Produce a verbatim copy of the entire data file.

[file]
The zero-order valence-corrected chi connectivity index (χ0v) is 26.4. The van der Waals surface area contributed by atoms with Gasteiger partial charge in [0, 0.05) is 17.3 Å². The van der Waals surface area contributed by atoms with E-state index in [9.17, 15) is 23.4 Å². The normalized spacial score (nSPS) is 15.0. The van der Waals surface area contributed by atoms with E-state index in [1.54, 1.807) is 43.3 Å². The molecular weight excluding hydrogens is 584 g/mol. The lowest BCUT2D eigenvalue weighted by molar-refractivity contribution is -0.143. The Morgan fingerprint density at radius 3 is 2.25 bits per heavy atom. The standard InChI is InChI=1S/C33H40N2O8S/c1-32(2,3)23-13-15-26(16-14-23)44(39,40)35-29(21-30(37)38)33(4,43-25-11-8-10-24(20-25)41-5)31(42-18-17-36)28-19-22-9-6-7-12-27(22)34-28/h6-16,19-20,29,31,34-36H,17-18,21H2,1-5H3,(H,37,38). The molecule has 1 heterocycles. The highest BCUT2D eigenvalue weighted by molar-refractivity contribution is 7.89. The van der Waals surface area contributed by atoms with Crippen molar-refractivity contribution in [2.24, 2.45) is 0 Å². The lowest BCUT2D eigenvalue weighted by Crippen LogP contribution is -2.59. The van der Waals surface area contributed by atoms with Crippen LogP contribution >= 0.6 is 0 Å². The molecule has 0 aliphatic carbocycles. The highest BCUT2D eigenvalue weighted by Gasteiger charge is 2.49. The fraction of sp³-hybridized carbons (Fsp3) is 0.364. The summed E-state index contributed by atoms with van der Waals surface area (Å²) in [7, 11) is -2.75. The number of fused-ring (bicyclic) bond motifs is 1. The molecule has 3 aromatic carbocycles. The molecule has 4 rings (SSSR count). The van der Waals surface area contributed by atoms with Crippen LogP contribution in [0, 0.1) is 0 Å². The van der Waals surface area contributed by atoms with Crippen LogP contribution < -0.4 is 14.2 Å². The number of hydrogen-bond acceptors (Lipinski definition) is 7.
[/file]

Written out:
The zero-order valence-corrected chi connectivity index (χ0v) is 26.4. The van der Waals surface area contributed by atoms with Gasteiger partial charge in [0, 0.05) is 17.3 Å². The van der Waals surface area contributed by atoms with E-state index in [9.17, 15) is 23.4 Å². The normalized spacial score (nSPS) is 15.0. The van der Waals surface area contributed by atoms with E-state index in [1.54, 1.807) is 43.3 Å². The molecular weight excluding hydrogens is 584 g/mol. The lowest BCUT2D eigenvalue weighted by molar-refractivity contribution is -0.143. The Morgan fingerprint density at radius 3 is 2.25 bits per heavy atom. The standard InChI is InChI=1S/C33H40N2O8S/c1-32(2,3)23-13-15-26(16-14-23)44(39,40)35-29(21-30(37)38)33(4,43-25-11-8-10-24(20-25)41-5)31(42-18-17-36)28-19-22-9-6-7-12-27(22)34-28/h6-16,19-20,29,31,34-36H,17-18,21H2,1-5H3,(H,37,38). The molecule has 1 heterocycles. The highest BCUT2D eigenvalue weighted by molar-refractivity contribution is 7.89. The van der Waals surface area contributed by atoms with Crippen molar-refractivity contribution in [2.24, 2.45) is 0 Å². The lowest BCUT2D eigenvalue weighted by Crippen LogP contribution is -2.59. The van der Waals surface area contributed by atoms with Crippen LogP contribution >= 0.6 is 0 Å². The molecule has 0 aliphatic carbocycles. The highest BCUT2D eigenvalue weighted by Gasteiger charge is 2.49. The fraction of sp³-hybridized carbons (Fsp3) is 0.364. The summed E-state index contributed by atoms with van der Waals surface area (Å²) in [7, 11) is -2.75. The number of fused-ring (bicyclic) bond motifs is 1. The molecule has 3 aromatic carbocycles. The molecule has 4 rings (SSSR count). The van der Waals surface area contributed by atoms with Crippen LogP contribution in [0, 0.1) is 0 Å². The van der Waals surface area contributed by atoms with Crippen LogP contribution < -0.4 is 14.2 Å². The number of hydrogen-bond acceptors (Lipinski definition) is 7.